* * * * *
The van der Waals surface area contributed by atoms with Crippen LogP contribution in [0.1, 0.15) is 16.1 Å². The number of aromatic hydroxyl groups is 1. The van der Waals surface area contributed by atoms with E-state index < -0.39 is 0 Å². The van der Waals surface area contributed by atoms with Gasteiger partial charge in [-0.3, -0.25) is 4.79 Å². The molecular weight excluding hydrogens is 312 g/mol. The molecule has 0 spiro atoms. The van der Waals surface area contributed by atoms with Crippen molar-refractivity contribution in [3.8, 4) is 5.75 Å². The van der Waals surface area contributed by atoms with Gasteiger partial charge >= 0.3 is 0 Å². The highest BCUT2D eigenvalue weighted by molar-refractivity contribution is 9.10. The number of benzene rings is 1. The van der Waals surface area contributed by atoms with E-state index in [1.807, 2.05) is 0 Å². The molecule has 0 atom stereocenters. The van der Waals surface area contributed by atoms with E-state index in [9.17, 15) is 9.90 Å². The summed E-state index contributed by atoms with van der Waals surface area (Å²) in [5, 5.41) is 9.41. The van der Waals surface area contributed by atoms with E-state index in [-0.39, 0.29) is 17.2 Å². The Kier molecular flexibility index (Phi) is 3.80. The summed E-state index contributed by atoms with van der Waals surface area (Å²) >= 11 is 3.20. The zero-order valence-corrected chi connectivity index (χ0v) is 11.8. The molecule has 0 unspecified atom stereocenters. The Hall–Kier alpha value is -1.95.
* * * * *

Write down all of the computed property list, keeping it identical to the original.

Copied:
The van der Waals surface area contributed by atoms with Crippen LogP contribution in [0.1, 0.15) is 16.1 Å². The number of aromatic hydroxyl groups is 1. The van der Waals surface area contributed by atoms with E-state index < -0.39 is 0 Å². The van der Waals surface area contributed by atoms with Gasteiger partial charge in [-0.3, -0.25) is 4.79 Å². The molecular weight excluding hydrogens is 312 g/mol. The molecule has 0 spiro atoms. The van der Waals surface area contributed by atoms with Crippen molar-refractivity contribution in [3.8, 4) is 5.75 Å². The van der Waals surface area contributed by atoms with Gasteiger partial charge >= 0.3 is 0 Å². The highest BCUT2D eigenvalue weighted by molar-refractivity contribution is 9.10. The number of benzene rings is 1. The van der Waals surface area contributed by atoms with E-state index in [1.807, 2.05) is 0 Å². The molecule has 0 atom stereocenters. The van der Waals surface area contributed by atoms with E-state index in [9.17, 15) is 9.90 Å². The summed E-state index contributed by atoms with van der Waals surface area (Å²) in [5, 5.41) is 9.41. The van der Waals surface area contributed by atoms with E-state index in [-0.39, 0.29) is 17.2 Å². The Kier molecular flexibility index (Phi) is 3.80. The summed E-state index contributed by atoms with van der Waals surface area (Å²) >= 11 is 3.20. The zero-order valence-corrected chi connectivity index (χ0v) is 11.8. The molecule has 0 unspecified atom stereocenters. The Hall–Kier alpha value is -1.95.